The investigation’s findings were inconclusive, if worrisome. Something “man-made” had damaged the cable, but Norwegian police could not prove the Russian fishing vessel was responsible, authorities told me. The police allowed the fishing boat crew to return to their ship and set back out to sea.”

“today, this Arctic desert is rapidly becoming the center of a new conflict. The vast sea ice that covers the Arctic Ocean is melting rapidly due to climate change, losing 13 percent per decade — a rate that experts say could make the Arctic ice-free in the summer as soon as 2035. Already, the thaw has created new shipping lanes, opened existing seasonal lanes for more of the year and provided more opportunities for natural resource extraction. Nations are now vying for military and commercial control over this newly accessible territory — competition that has only gotten more intense since Russia’s invasion of Ukraine.”

“For the past two decades, Russia has been dominating this fight for the Arctic, building up its fleet of nuclear-capable icebreakers, ships and submarines, developing more mining and oil well operations along its 15,000 miles of Arctic coastline, racing to capture control of the new “Northern Sea Route” or “Transpolar Sea Route” which could begin to open up by 2035, and courting non-Arctic nations to help fund those endeavors.

At the same time, America is playing catch-up in a climate where it has little experience and capabilities. The U.S. government and military seems to be awakening to the threats of climate change and Russian dominance of the Arctic — recently issuing a National Strategy for the Arctic Region and a report on how climate change impacts American military bases, opening a consulate in Nuuk, Greenland, and appointing this year an ambassador-at-large for the Arctic region within the State Department and a deputy assistant secretary of defense for Arctic and Global Resilience. America’s European allies, too, have been rethinking homeland security, increasing national defense budgets and security around critical energy infrastructure in the Arctic as they aim to boost their defense capabilities and rely less on American assistance.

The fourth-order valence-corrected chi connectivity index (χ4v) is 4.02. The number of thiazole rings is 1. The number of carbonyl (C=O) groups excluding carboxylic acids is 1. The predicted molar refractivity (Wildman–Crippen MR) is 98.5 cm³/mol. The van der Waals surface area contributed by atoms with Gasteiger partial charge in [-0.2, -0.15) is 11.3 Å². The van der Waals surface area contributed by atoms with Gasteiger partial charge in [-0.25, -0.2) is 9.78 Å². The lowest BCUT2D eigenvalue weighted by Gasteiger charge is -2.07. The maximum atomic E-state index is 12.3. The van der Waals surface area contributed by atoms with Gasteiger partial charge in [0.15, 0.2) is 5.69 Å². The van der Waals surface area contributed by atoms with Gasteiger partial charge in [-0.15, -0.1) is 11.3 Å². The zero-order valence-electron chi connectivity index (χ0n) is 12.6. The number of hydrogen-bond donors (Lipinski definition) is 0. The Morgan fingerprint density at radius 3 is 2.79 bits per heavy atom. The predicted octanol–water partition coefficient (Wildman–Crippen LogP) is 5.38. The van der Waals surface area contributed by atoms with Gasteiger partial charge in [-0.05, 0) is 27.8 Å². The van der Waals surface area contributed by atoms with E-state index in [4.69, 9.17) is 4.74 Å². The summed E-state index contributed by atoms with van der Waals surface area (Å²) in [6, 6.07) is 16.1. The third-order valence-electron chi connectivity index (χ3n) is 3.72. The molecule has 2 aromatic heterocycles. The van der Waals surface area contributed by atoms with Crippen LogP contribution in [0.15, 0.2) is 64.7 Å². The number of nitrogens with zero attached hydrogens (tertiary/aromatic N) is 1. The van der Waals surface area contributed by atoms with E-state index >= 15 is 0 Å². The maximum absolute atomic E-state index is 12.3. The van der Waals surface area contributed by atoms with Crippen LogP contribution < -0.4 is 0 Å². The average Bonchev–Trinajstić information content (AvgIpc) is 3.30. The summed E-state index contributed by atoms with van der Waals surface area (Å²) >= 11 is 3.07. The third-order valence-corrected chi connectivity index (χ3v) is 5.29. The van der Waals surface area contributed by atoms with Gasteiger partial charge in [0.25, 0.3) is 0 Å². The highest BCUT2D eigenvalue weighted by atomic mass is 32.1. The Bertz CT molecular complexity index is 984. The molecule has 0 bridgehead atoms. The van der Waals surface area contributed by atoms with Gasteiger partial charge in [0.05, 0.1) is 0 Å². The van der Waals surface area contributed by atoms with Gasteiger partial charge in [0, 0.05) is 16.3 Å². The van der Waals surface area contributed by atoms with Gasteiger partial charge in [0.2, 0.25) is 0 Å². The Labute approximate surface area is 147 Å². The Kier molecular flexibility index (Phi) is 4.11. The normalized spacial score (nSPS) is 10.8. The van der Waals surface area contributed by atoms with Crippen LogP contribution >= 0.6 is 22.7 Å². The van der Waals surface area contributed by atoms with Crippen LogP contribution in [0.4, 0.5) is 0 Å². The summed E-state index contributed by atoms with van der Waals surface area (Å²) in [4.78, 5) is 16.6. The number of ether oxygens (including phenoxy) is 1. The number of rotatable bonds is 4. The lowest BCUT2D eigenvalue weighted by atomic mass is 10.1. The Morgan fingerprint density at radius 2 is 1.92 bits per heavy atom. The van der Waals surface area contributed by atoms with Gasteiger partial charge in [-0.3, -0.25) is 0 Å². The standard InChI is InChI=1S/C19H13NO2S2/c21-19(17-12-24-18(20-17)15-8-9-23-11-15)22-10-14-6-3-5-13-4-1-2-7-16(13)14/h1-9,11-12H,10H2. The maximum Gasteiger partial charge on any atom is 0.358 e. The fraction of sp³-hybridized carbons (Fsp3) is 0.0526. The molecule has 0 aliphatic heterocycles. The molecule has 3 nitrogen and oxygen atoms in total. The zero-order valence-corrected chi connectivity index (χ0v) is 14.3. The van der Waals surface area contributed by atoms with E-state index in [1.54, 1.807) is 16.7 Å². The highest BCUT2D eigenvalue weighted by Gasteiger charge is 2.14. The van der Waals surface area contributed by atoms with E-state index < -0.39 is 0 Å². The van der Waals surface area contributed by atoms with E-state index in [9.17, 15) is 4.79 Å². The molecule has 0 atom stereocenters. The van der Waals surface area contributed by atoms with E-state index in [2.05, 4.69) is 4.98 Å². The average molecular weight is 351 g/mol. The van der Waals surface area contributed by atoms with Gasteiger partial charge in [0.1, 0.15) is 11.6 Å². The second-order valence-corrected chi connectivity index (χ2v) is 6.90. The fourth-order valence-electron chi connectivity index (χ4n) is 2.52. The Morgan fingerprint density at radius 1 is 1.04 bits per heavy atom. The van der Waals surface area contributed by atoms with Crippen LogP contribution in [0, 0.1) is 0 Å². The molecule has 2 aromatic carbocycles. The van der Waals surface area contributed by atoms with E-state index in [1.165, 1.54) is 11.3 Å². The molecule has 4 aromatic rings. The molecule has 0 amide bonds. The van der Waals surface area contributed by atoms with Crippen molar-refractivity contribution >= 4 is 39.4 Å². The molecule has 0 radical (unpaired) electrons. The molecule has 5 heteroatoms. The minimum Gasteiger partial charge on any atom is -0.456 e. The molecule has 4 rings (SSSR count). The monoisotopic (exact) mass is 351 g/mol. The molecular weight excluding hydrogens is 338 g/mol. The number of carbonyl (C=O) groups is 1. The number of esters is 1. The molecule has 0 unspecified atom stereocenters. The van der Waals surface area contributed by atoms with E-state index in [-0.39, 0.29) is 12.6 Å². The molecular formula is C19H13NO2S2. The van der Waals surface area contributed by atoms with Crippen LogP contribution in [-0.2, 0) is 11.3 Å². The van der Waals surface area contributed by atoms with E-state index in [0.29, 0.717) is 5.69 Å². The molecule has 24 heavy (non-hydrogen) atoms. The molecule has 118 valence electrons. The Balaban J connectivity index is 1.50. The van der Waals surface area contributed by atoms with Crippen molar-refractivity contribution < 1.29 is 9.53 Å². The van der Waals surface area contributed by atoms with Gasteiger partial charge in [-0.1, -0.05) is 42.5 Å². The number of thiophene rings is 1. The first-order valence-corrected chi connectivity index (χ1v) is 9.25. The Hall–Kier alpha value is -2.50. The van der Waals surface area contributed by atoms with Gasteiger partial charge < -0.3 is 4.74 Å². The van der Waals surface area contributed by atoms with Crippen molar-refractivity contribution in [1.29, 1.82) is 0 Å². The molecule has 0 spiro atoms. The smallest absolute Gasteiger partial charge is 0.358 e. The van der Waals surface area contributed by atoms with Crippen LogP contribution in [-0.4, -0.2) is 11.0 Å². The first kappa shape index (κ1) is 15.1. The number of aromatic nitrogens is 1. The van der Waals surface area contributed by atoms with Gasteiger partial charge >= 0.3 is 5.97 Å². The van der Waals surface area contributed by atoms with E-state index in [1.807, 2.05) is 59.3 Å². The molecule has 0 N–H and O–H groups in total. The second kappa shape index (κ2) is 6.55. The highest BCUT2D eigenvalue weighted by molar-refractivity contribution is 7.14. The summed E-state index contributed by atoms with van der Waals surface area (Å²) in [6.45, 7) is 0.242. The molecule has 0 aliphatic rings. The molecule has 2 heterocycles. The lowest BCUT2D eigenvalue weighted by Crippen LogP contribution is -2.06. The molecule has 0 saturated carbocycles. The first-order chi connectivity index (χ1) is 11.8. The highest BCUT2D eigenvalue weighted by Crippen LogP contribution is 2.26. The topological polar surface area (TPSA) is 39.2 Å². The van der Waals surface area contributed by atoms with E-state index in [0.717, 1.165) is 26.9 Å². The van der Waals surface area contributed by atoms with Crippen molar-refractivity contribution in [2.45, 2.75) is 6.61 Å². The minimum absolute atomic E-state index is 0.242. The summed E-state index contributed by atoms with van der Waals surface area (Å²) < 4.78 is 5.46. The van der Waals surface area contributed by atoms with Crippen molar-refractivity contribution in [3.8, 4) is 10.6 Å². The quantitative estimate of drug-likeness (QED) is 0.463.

But 17 Arctic watchers — including Norwegian diplomats, State Department analysts and national security experts focusing on the Arctic — said they fear that the U.S. and Europe won’t be able to maintain a grip on the region’s energy resources and diplomacy as Russia places more civilian and military infrastructure across the Arctic, threatening the economic development and national security of the seven other nations whose sovereign land sits within the Arctic Circle.”

“In Norway’s High North, a term used to describe the Norwegian Arctic territories, no fewer than seven Russian citizens have been detained over the last few months for flying drones, prohibited under the same bans for Russian airlines in European airspace. The drones were discovered flying near areas of critical infrastructure. One of those arrested in October was Andrey Yakunin, 47, the son of Vladimir Yakunin, the former president of Russian Railways and an ally of Russian President Vladimir Putin who was sanctioned by the State Department after Russia’s annexation of Crimea in 2014.”

Why Brittney Griner was released now

“There is a possibility there were other elements to the deal. There might be something entirely secret that we don’t know and won’t know, something that it would be both in Russia’s and the US’s interests to keep behind closed doors. After all, that’s how the 1962 Cuban Missile Crisis was resolved, through quiet diplomacy, a complete picture of which wasn’t clear until later.”